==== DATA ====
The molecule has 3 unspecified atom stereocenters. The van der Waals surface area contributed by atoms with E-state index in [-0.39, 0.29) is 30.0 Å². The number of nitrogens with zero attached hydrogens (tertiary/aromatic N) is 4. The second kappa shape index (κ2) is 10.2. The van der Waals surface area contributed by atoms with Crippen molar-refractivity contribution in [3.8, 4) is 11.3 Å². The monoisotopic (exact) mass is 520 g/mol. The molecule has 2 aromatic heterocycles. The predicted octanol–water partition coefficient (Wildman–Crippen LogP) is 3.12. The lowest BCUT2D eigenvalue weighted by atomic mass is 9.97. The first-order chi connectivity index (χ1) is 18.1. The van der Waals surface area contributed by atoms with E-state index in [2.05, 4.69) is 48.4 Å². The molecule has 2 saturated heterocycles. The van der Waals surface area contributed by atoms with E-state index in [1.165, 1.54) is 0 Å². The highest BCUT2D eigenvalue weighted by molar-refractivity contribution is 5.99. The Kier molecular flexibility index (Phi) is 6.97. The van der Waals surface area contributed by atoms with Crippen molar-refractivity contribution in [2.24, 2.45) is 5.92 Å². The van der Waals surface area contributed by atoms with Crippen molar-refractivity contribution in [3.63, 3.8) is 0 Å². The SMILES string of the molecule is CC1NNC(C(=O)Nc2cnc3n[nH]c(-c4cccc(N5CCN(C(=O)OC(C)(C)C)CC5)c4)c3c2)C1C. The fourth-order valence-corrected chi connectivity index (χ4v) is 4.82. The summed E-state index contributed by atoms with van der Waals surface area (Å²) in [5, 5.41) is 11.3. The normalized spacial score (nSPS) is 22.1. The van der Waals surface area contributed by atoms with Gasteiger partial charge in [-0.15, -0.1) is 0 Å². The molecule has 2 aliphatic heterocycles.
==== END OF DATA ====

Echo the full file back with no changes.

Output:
The molecule has 3 unspecified atom stereocenters. The van der Waals surface area contributed by atoms with E-state index in [-0.39, 0.29) is 30.0 Å². The number of nitrogens with zero attached hydrogens (tertiary/aromatic N) is 4. The second kappa shape index (κ2) is 10.2. The van der Waals surface area contributed by atoms with Crippen molar-refractivity contribution in [3.8, 4) is 11.3 Å². The monoisotopic (exact) mass is 520 g/mol. The molecule has 2 aromatic heterocycles. The predicted octanol–water partition coefficient (Wildman–Crippen LogP) is 3.12. The lowest BCUT2D eigenvalue weighted by atomic mass is 9.97. The first-order chi connectivity index (χ1) is 18.1. The van der Waals surface area contributed by atoms with E-state index in [2.05, 4.69) is 48.4 Å². The molecule has 2 saturated heterocycles. The van der Waals surface area contributed by atoms with E-state index in [1.165, 1.54) is 0 Å². The highest BCUT2D eigenvalue weighted by molar-refractivity contribution is 5.99. The Kier molecular flexibility index (Phi) is 6.97. The van der Waals surface area contributed by atoms with Crippen molar-refractivity contribution in [2.24, 2.45) is 5.92 Å². The van der Waals surface area contributed by atoms with Crippen molar-refractivity contribution in [3.63, 3.8) is 0 Å². The SMILES string of the molecule is CC1NNC(C(=O)Nc2cnc3n[nH]c(-c4cccc(N5CCN(C(=O)OC(C)(C)C)CC5)c4)c3c2)C1C. The fourth-order valence-corrected chi connectivity index (χ4v) is 4.82. The summed E-state index contributed by atoms with van der Waals surface area (Å²) in [5, 5.41) is 11.3. The normalized spacial score (nSPS) is 22.1. The van der Waals surface area contributed by atoms with Gasteiger partial charge in [-0.15, -0.1) is 0 Å². The molecule has 2 aliphatic heterocycles.